But there is more ambiguous, even ominous, news beneath this positive geopolitical headline. At the next layer down from the great powers, looking at regional power configurations across the globe, the West’s dominance is not the real story.

For while the West is united, the developing world is hedging over the Ukraine war, and its ultimate strategic orientation. Beguiling India – where Boris Johnson is making an official visit as we speak – is the canary in the coal mine, illustrating that all is not well.

Since the end of the Cold War, and with the subsequent rise of China, New Delhi has steadily drifted towards the American orbit. New Delhi’s strategic fears regarding the threat of Chinese adventurism were decisively confirmed when Beijing attacked India along their de facto border in the Himalayas in May 2020, a clear act of Chinese aggression.

Before Ukraine, due to their developing ties in the Indo-Pacific balancing against the common Chinese foe, India has been increasingly confidently seen as fitting snugly in the overall US-dominated, democratic great power camp.

But the subcontinent has a way of upending facile Western characterizations. Over the Ukraine War, New Delhi – despite a lot of American and European diplomatic pressure – has steadfastly clung to a policy of neutrality, refusing to castigate Russia for its obvious aggression.

Strikingly, India (unlike Japan, the EU, and the Anglosphere countries) has not quickly and reflexively jumped on Washington’s pro-Ukrainian bandwagon.

There are numerous interest-based reasons for this strategic divergence.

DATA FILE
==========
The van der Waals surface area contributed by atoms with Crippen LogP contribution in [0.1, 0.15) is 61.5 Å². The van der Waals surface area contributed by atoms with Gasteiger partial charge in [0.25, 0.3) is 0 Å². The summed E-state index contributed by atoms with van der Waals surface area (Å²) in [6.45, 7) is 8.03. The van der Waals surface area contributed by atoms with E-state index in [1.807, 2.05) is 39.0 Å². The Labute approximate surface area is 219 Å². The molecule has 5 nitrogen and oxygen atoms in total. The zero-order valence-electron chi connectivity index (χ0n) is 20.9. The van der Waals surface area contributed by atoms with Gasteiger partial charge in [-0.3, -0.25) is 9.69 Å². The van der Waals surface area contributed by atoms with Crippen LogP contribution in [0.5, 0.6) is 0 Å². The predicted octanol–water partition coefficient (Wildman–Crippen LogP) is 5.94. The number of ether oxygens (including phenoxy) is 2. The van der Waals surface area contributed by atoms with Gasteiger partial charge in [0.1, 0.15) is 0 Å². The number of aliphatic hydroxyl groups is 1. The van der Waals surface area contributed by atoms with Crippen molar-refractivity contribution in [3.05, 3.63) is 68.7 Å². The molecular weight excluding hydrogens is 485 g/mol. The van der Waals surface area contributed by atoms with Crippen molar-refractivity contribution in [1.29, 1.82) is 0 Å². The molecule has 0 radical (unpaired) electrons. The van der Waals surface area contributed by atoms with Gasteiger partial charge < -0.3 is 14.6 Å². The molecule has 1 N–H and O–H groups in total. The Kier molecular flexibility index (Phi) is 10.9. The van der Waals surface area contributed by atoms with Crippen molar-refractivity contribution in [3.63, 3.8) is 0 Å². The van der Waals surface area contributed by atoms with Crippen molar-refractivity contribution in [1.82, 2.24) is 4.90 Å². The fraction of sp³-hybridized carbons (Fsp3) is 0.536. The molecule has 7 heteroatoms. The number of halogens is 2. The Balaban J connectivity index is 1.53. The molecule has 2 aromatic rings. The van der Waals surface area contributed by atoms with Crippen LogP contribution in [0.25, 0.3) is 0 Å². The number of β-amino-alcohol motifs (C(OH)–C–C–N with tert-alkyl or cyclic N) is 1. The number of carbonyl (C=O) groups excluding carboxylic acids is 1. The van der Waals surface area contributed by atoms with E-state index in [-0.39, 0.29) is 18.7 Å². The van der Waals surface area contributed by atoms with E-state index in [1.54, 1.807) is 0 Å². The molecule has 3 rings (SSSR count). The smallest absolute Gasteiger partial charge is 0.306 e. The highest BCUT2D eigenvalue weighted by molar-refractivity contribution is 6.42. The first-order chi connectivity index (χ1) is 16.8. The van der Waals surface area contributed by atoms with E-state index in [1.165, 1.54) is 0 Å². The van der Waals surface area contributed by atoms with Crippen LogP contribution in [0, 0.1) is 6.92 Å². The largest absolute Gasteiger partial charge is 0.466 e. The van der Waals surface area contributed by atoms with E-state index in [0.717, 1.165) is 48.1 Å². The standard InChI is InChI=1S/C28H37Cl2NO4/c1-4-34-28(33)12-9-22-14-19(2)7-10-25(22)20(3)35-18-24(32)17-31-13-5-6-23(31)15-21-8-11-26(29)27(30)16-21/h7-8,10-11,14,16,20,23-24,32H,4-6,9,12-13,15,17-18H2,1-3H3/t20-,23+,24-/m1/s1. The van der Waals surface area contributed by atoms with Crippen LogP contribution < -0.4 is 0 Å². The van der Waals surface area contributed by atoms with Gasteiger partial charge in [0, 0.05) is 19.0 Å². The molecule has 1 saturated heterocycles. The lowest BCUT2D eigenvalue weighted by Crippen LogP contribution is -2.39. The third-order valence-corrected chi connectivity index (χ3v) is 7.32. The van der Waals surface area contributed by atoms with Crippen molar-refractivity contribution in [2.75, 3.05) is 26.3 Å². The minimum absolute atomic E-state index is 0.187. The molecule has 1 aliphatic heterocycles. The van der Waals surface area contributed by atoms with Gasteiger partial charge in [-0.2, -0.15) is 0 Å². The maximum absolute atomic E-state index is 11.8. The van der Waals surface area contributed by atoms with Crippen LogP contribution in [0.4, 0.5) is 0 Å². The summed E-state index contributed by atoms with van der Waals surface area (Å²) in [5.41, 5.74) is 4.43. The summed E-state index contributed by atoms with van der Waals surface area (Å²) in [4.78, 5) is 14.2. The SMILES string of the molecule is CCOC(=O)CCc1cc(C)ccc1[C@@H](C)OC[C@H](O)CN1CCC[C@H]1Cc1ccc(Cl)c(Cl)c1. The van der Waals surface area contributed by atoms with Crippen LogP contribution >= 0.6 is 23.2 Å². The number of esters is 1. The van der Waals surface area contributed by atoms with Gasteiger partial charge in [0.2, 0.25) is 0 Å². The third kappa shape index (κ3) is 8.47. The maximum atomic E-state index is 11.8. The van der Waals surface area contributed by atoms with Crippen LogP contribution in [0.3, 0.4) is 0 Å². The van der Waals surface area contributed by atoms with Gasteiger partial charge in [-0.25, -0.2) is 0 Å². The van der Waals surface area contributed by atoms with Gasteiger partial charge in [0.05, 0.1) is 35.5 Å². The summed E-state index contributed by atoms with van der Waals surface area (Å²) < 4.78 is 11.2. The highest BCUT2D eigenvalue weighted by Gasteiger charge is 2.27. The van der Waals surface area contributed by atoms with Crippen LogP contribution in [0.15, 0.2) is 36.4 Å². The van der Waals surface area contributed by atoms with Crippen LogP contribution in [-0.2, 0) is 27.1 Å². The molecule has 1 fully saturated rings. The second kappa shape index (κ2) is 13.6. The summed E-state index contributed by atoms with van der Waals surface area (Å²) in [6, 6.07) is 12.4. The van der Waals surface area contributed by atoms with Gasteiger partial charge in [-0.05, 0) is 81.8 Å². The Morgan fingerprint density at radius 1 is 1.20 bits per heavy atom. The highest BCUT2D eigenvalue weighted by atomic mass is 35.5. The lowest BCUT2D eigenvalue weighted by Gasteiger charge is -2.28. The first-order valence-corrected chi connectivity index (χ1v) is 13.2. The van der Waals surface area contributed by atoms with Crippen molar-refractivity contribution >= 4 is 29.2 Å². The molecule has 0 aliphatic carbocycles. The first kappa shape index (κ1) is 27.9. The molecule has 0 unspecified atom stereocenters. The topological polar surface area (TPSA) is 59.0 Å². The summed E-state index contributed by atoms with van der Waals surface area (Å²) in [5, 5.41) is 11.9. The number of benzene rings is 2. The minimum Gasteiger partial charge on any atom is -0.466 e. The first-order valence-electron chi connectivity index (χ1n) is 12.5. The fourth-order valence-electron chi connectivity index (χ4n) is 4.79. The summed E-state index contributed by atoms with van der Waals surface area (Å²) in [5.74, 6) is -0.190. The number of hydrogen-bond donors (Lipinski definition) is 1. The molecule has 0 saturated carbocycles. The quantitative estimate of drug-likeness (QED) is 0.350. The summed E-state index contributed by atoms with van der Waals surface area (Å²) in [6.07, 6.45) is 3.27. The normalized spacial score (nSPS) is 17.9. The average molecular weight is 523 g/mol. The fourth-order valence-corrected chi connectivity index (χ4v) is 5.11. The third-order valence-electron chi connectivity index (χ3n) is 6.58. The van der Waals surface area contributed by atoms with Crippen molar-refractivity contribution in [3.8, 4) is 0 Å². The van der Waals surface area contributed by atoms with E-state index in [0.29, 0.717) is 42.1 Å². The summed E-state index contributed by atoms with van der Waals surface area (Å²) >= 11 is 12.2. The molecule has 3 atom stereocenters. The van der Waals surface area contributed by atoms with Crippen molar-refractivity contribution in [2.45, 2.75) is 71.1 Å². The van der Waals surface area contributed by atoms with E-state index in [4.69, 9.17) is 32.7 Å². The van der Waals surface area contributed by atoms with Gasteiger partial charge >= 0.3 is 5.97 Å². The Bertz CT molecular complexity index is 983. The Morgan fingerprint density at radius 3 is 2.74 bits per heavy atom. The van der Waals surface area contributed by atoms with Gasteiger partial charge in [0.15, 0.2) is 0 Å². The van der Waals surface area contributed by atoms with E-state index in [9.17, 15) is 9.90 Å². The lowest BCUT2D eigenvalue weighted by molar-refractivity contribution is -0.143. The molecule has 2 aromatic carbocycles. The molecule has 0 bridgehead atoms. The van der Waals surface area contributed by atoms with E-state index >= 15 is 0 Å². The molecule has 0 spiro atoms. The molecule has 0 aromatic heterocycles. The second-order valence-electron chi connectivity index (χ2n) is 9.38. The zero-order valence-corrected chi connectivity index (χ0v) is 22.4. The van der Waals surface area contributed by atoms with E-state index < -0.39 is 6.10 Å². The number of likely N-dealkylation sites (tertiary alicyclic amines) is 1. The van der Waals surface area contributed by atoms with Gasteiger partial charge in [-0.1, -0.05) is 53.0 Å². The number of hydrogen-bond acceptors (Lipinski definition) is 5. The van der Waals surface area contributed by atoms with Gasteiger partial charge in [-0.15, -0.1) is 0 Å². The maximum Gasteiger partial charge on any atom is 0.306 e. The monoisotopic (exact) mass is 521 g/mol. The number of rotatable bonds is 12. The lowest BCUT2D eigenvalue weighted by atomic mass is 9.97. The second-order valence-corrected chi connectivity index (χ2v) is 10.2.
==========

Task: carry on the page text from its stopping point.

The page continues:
First, historically, India long sided with the USSR during the Cold War; support for Russia even after 1991 is a long-ingrained habit.

Second, Russia remains New Delhi’s largest source of weapons imports, even as the US, Israel and France have gained market share.

Third, an oil-hungry and energy-poor India has spotted the chance to obtain Russian oil and natural gas at bargain-basement prices, as the US and UK energy blockade of Moscow comes into effect, and the Kremlin looks to divert its overall energy supply from a suddenly hostile West.

These basic points of national interest were all present before the Russian invasion, but it took the crucible of war for the world to see that maybe India was not yet prepared to march in lock-step with the American-dominated world after all.

Worse, from a Western perspective, India is not alone in disdaining the American lead. Significant regional powers in the Middle East (including traditional US allies Saudi Arabia, and the UAE, as well as usual suspect Iran), and outliers North Korea, Venezuela, Cuba, and much of Africa, have studiously clung to a path of neutrality regarding the conflict.

In fact, over Ukraine, it would be far more accurate to say that while at the great power level the West is presently dominant and that it is united around a pro-Ukrainian policy over the war, the rest of the developing world, epitomized by emerging great power India, are far from being in the Western camp.

The good news for the West then, is that it is surprisingly united as the new era dawns. The bad news is that the rest of the world has yet to follow its lead. Worse still, the developing world’s two great power champions, China and India, while increasingly hostile to one another, share an antipathy for merely going along with the West in our new era.

It will take realism, and a Bismarck, for the West to maintain its dominance in the decades ahead. But it can and must be done.

This post was originally published in Conservative Home.